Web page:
Carol Greig and Erin Hooper: MARINElife
Fulmar Fulmarus glacialis
Manx Shearwater Puffinus puffinus 181
Gannet Morus bassanus 54
Cormorant Phalacrocorax carbo 6
Herring Gull Larus argentatus 6
Great Black-Backed Gull Larus marinus 5
Common Tern Sterna hirundo 4
Guillemot Uria aalge 23
We set sail from Ilfracombe for Lundy Island in full sunshine, the decks crowded with passengers. We had a warm welcome on the bridge where the radar showed an approaching rain cloud that soon engulfed us along the North Devon coast. The rain eased with Gannets appearing and we had our first sightings of Manx Shearwaters. Initially just a few, eventually there were over 60 birds gracefully shearing the waves. The sailing became calmer in the lee of the island, with its steep surrounding cliffs and fairly level plateau above.
As we moored, a group of about eight Grey Seals watched our arrival, like a welcome party. The large bull moved inquisitively close before melting below the surface and reappearing at some distance.
We had four hours ashore to explore. A fairly steep track, past the island's only few trees, led to the main group of buildings clustered around the Marisco Tavern. A short walk across the island westwards gave us Skylarks, Meadow Pipits, a Wheatear, a large flock of Linnets and a pair of Ravens. Along the Atlantic coast Fulmars circled effortlessly out from the cliff edges. A variety of gulls were also visible. Looking northwards, the gorse and heather-clad island in its yellows and purples was stunningly beautiful. The sheltered eastern side yielded a Wren, a possible Willow Warbler calling and flitting over the bracken, a lone Mallard sheltering in a small pool, and an Oystercatcher resting on the rocks below among more gulls. Red Admiral butterflies were nectaring on the brambles in the sunshine, along with Meadow Browns, a Large White and a possible Grayling. Below us, a further four Grey Seals could be seen lolling in the water. Chaffinches, another Wheatear and a Sand Martin overhead completed our visit as we returned downhill to the ship. A large bull seal entertained the queuing passengers, making his presence known quite close to the boat.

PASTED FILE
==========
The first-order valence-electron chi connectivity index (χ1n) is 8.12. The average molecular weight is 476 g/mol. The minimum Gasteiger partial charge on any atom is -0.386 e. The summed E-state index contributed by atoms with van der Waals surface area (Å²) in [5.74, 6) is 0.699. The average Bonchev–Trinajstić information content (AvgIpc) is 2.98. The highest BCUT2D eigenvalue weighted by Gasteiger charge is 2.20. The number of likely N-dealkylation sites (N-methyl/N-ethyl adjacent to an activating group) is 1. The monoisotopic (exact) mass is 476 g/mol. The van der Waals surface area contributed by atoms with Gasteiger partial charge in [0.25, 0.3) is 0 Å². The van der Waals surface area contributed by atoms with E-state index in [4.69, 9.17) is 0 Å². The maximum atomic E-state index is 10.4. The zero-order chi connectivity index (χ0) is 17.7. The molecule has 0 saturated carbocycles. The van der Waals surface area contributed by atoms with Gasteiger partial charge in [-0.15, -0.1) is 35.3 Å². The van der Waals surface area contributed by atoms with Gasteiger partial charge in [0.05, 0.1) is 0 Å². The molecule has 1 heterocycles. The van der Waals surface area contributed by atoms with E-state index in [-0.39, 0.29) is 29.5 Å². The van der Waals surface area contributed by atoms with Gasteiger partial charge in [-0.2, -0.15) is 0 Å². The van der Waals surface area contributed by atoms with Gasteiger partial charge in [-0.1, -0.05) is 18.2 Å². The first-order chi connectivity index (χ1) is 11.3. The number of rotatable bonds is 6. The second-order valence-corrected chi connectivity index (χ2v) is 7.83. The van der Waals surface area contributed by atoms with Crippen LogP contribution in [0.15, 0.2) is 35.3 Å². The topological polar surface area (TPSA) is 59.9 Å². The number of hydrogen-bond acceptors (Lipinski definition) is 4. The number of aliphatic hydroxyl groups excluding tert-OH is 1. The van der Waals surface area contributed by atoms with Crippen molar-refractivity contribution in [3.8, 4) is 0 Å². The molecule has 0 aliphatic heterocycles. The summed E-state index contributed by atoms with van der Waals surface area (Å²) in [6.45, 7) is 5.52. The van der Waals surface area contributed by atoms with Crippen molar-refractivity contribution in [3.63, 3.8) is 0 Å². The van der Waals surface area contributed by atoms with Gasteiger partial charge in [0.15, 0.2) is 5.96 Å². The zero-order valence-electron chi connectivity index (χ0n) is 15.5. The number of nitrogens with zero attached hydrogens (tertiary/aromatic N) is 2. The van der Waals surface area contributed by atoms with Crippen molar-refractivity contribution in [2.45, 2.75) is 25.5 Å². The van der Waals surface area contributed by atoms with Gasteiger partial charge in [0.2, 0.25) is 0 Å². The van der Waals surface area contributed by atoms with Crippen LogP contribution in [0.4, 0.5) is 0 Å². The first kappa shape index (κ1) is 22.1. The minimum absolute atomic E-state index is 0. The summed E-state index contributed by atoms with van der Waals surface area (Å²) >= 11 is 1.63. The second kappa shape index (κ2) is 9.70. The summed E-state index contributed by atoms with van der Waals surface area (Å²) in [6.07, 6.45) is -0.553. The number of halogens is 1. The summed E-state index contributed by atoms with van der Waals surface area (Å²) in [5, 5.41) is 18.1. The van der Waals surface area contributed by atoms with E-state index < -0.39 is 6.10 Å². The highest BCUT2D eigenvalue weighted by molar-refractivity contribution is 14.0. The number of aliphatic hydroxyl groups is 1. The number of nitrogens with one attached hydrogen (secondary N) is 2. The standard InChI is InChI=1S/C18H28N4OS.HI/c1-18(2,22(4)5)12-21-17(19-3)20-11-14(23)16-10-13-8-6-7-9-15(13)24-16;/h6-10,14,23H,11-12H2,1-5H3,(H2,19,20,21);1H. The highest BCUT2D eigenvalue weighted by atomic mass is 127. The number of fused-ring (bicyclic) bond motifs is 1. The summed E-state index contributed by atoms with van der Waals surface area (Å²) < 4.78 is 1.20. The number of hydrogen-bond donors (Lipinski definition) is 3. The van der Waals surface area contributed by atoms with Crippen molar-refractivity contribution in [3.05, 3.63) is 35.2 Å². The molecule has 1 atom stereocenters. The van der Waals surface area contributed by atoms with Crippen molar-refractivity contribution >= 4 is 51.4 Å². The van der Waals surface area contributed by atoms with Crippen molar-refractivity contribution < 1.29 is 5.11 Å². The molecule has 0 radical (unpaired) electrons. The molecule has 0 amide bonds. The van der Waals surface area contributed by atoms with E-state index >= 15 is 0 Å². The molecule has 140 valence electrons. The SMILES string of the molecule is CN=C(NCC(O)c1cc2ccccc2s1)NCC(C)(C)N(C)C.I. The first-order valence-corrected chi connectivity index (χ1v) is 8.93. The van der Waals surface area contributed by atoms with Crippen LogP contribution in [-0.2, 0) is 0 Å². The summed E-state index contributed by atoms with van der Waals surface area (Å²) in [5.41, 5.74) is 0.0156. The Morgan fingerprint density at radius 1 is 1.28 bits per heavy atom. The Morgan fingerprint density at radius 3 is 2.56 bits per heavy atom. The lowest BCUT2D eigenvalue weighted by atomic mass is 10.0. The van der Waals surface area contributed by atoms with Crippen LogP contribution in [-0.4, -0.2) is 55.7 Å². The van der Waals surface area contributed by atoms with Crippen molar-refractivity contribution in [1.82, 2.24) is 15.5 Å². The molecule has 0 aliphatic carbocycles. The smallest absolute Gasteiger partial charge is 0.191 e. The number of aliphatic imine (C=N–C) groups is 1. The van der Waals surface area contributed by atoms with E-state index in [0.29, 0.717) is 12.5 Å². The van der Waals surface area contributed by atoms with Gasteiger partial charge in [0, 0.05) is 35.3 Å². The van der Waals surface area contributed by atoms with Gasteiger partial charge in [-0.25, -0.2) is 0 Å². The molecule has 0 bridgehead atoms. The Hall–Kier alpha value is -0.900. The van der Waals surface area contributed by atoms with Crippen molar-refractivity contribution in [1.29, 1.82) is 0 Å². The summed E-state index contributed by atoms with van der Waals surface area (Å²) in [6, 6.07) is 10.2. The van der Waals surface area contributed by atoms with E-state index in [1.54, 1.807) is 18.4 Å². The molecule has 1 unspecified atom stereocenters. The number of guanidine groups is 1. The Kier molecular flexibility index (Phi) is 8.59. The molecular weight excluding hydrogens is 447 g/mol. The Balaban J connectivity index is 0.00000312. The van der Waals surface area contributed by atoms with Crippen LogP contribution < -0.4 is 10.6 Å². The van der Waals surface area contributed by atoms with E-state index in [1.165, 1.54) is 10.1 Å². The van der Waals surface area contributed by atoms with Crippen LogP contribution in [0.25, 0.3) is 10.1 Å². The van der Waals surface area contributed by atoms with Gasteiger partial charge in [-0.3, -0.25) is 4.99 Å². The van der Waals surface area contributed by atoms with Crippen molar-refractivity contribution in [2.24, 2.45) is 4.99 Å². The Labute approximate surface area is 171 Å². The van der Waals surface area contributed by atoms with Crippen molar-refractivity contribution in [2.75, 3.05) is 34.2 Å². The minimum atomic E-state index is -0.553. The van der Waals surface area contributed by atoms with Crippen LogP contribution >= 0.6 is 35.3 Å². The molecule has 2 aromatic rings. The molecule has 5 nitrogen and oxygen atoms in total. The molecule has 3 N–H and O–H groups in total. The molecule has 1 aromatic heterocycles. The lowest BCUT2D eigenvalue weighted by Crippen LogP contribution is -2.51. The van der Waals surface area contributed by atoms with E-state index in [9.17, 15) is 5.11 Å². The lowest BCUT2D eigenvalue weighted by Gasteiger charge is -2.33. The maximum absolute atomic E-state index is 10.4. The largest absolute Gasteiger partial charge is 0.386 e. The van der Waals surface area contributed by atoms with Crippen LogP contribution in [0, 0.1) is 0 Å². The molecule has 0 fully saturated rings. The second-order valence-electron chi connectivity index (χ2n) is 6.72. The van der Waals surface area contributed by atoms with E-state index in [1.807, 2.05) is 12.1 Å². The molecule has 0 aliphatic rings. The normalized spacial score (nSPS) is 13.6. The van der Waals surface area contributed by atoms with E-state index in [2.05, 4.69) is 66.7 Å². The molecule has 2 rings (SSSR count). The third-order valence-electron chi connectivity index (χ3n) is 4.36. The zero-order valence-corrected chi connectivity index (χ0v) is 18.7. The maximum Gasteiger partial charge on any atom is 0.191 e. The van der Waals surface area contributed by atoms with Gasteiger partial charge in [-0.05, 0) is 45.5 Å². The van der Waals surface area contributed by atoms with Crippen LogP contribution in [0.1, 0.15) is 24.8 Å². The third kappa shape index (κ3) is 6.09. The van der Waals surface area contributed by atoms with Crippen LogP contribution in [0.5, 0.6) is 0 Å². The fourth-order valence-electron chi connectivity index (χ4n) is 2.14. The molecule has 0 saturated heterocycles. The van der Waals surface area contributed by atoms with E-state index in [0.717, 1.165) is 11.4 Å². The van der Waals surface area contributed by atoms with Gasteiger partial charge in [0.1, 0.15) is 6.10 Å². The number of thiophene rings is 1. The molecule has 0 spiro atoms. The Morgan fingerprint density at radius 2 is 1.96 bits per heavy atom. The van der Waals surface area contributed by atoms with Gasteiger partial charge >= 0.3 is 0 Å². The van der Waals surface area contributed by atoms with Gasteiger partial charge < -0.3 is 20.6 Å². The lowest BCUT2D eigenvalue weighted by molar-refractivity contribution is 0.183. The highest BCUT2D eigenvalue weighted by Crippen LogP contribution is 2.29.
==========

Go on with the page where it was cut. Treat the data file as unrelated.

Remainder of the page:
On the smoother return journey the Manx Shearwaters again started to appear, building up to what seemed like a never-ending wave tumbling through the air as they passed in front of the ship. Guillemots sitting on the water were briefly visible before diving on our approach. Although we did not observe any cetaceans, a passenger reported a Harbour Porpoise appearing briefly 100 metres off the starboard side.
Our thanks to the Captain and his officers for their friendliness and help on the voyage including the offer of bacon sandwiches!